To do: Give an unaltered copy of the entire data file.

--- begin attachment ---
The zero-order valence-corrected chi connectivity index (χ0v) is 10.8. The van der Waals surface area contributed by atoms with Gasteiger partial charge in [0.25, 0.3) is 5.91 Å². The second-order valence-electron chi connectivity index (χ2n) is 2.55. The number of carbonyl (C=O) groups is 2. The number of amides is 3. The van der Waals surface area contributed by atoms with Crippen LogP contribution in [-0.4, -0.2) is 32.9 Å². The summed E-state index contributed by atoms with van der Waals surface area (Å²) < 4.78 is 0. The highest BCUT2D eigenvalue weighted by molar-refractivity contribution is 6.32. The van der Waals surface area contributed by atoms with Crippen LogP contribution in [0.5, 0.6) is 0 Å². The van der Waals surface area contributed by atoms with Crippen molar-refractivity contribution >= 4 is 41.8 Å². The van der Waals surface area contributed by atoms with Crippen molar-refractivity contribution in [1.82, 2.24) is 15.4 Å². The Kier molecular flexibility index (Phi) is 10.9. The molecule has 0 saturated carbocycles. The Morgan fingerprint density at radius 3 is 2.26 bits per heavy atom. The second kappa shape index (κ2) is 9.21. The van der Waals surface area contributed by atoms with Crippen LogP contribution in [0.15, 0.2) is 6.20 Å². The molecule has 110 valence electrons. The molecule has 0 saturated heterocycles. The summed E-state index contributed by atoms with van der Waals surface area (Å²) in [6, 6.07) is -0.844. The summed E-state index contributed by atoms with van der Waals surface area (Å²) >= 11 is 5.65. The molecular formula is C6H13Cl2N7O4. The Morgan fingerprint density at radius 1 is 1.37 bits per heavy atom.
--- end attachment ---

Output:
The zero-order valence-corrected chi connectivity index (χ0v) is 10.8. The van der Waals surface area contributed by atoms with Gasteiger partial charge in [0.25, 0.3) is 5.91 Å². The second-order valence-electron chi connectivity index (χ2n) is 2.55. The number of carbonyl (C=O) groups is 2. The number of amides is 3. The van der Waals surface area contributed by atoms with Crippen LogP contribution in [-0.4, -0.2) is 32.9 Å². The summed E-state index contributed by atoms with van der Waals surface area (Å²) < 4.78 is 0. The highest BCUT2D eigenvalue weighted by molar-refractivity contribution is 6.32. The van der Waals surface area contributed by atoms with Crippen LogP contribution in [0.5, 0.6) is 0 Å². The van der Waals surface area contributed by atoms with Crippen molar-refractivity contribution >= 4 is 41.8 Å². The van der Waals surface area contributed by atoms with Crippen molar-refractivity contribution in [1.82, 2.24) is 15.4 Å². The Kier molecular flexibility index (Phi) is 10.9. The molecule has 0 saturated carbocycles. The Morgan fingerprint density at radius 3 is 2.26 bits per heavy atom. The second kappa shape index (κ2) is 9.21. The van der Waals surface area contributed by atoms with Crippen LogP contribution in [0.15, 0.2) is 6.20 Å². The molecule has 110 valence electrons. The molecule has 0 saturated heterocycles. The summed E-state index contributed by atoms with van der Waals surface area (Å²) in [6, 6.07) is -0.844. The summed E-state index contributed by atoms with van der Waals surface area (Å²) >= 11 is 5.65. The molecular formula is C6H13Cl2N7O4. The Morgan fingerprint density at radius 1 is 1.37 bits per heavy atom.